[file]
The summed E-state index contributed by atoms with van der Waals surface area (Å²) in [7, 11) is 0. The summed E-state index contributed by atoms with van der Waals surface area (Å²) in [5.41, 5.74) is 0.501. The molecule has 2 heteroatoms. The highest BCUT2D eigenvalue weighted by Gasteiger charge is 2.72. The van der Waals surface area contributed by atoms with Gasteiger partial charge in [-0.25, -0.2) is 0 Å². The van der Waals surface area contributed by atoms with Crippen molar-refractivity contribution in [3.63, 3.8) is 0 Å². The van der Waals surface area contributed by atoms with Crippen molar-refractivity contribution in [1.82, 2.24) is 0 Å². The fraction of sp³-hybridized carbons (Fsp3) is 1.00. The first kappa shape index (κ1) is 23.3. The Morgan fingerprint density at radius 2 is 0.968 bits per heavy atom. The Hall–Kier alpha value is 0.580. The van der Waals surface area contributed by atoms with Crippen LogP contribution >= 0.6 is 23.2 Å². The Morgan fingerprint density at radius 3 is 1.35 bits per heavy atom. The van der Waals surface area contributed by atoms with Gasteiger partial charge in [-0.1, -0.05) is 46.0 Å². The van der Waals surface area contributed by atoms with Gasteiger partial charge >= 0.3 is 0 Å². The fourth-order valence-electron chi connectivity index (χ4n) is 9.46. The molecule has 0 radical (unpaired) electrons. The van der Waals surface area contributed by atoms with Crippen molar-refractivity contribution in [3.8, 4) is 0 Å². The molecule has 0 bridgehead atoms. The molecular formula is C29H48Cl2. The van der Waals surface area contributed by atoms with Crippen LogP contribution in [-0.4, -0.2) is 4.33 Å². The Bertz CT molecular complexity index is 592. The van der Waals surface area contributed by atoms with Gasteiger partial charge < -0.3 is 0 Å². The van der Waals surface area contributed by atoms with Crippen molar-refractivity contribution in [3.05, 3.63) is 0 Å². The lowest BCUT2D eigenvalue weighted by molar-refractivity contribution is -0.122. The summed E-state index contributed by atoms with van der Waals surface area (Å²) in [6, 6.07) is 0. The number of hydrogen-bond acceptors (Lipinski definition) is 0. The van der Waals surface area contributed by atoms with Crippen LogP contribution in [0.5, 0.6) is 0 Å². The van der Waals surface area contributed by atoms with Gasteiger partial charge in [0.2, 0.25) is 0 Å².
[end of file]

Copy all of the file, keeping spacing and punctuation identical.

The summed E-state index contributed by atoms with van der Waals surface area (Å²) in [7, 11) is 0. The summed E-state index contributed by atoms with van der Waals surface area (Å²) in [5.41, 5.74) is 0.501. The molecule has 2 heteroatoms. The highest BCUT2D eigenvalue weighted by Gasteiger charge is 2.72. The van der Waals surface area contributed by atoms with Gasteiger partial charge in [-0.25, -0.2) is 0 Å². The van der Waals surface area contributed by atoms with Crippen molar-refractivity contribution in [3.63, 3.8) is 0 Å². The van der Waals surface area contributed by atoms with Crippen molar-refractivity contribution in [1.82, 2.24) is 0 Å². The fraction of sp³-hybridized carbons (Fsp3) is 1.00. The first kappa shape index (κ1) is 23.3. The Morgan fingerprint density at radius 2 is 0.968 bits per heavy atom. The Hall–Kier alpha value is 0.580. The van der Waals surface area contributed by atoms with Crippen LogP contribution >= 0.6 is 23.2 Å². The Morgan fingerprint density at radius 3 is 1.35 bits per heavy atom. The van der Waals surface area contributed by atoms with Gasteiger partial charge in [-0.1, -0.05) is 46.0 Å². The van der Waals surface area contributed by atoms with Gasteiger partial charge >= 0.3 is 0 Å². The fourth-order valence-electron chi connectivity index (χ4n) is 9.46. The molecule has 0 radical (unpaired) electrons. The van der Waals surface area contributed by atoms with Crippen molar-refractivity contribution in [3.8, 4) is 0 Å². The molecule has 0 bridgehead atoms. The molecular formula is C29H48Cl2. The van der Waals surface area contributed by atoms with Crippen LogP contribution in [-0.4, -0.2) is 4.33 Å². The Bertz CT molecular complexity index is 592. The van der Waals surface area contributed by atoms with Gasteiger partial charge < -0.3 is 0 Å². The van der Waals surface area contributed by atoms with Crippen molar-refractivity contribution in [3.05, 3.63) is 0 Å². The lowest BCUT2D eigenvalue weighted by molar-refractivity contribution is -0.122. The summed E-state index contributed by atoms with van der Waals surface area (Å²) in [6, 6.07) is 0. The number of hydrogen-bond acceptors (Lipinski definition) is 0. The van der Waals surface area contributed by atoms with Crippen LogP contribution in [0.5, 0.6) is 0 Å². The van der Waals surface area contributed by atoms with Gasteiger partial charge in [0.2, 0.25) is 0 Å².